It seems so obvious.
You don’t have to spend much time around the main railroad tracks coursing through Durham to realize that they are very busy lines, with scarcely an hour passing without a freight or passenger train barreling through.
As the Fourth of July, that most patriotic of American holidays, approached last week, Bill O’Reilly and Charles Krauthammer on Fox News ginned up the specter of a patriotism crisis in the country.
Passion is more than an underrated word. It's an underrated way of life.
Nearly 40 years ago I met a community leader who would have a lasting impact on my life. He didn't know it then and neither did I. His name was Chuck.
The horse-race watchers in the national media couldn’t be more excited about the results of the North Carolina Republican senate primary Tuesday where state House Speaker Thom Tillis won the nomination by capturing 45 percent of the vote, handily defeating Tea Partier Greg Brannon and Charlotte minister Mark Harris -- both making their first run for public office.
Just before Labor Day, the publicly available polls of likely voters had incumbent U.S. Sen. Kay Hagan roughly tied with Republican challenger Thom Tillis. Since Labor Day, the polling average has shifted about three points in Hagan’s direction.
While you are watching U.S. Senate campaign television ads, occasionally interrupted by brief segments of programming, do you ever wonder what goes on inside the candidates’ campaign organizations?
This is a tale of two countries.
The first country was built on a radical new promise of human equality and a guarantee of the right to life, liberty and the pursuit of happiness.
Two key concerns in our economy are unemployment and inflation. We want both to be low. When unemployment is low, more people have jobs and earn income. When inflation is low, the dollars we earn don’t lose purchasing power as fast. That is, our dollars buy more with low inflation than with high inflation.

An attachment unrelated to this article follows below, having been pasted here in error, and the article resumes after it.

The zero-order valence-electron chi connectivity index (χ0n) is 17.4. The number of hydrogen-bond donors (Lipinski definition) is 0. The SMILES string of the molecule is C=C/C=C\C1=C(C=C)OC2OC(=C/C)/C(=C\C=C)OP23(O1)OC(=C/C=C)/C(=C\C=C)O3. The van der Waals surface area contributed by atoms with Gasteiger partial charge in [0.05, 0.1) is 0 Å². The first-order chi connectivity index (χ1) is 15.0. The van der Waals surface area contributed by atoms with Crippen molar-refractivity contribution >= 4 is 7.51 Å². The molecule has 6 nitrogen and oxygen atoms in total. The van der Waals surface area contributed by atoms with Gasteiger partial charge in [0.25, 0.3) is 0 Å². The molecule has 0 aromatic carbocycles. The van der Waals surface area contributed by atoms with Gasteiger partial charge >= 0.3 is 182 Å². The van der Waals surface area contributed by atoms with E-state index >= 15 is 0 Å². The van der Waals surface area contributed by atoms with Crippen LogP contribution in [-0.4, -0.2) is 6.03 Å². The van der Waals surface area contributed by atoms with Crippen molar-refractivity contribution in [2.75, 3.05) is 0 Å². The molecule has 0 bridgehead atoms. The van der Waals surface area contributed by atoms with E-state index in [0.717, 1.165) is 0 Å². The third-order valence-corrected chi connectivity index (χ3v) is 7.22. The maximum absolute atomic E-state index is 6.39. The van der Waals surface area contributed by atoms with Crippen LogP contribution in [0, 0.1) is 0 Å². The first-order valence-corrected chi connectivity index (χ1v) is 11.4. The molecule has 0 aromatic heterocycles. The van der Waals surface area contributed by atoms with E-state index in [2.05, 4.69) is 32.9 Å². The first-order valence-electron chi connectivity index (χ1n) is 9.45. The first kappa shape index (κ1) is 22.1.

Tacked to the wall of Greg Orman's campaign office is a print of a John Steuart Curry painting, "Tragic Prelude," that hangs in the capitol in Topeka. It depicts John Brown of Osawatomie, 39 miles south of here, as what he was, a deranged product of "bleeding Kansas," the Civil War's overture. Today, Orman, who is as calm as Brown was crazed, is emblematic of fascinating Kansas.
If anyone you love is mentally ill, God help you, because the odds of getting adequate help elsewhere are about as good as winning the lottery. I speak from experience. My brother is bi-polar.
My daughters had an exchange about tween boys two years ago. My younger daughter was complaining about her fifth-grade class. My older daughter asked: “Are the boys still making [flatulence] noises with their armpits?” Apparently they were. “Well,” she reassured her sister, “they will stop that soon, and then school isn’t so bad.”
There are a lot of competitors when it comes to listing and ranking the most hard-hearted and destructive acts of the last couple of General Assemblies and the first year and a half of the Pat McCrory administration.
Stacy Parker-Fisher of the Oak Foundation in Chapel Hill says it all started with this premise, “What if you took a public university system and you made it welcoming for students with learning differences?”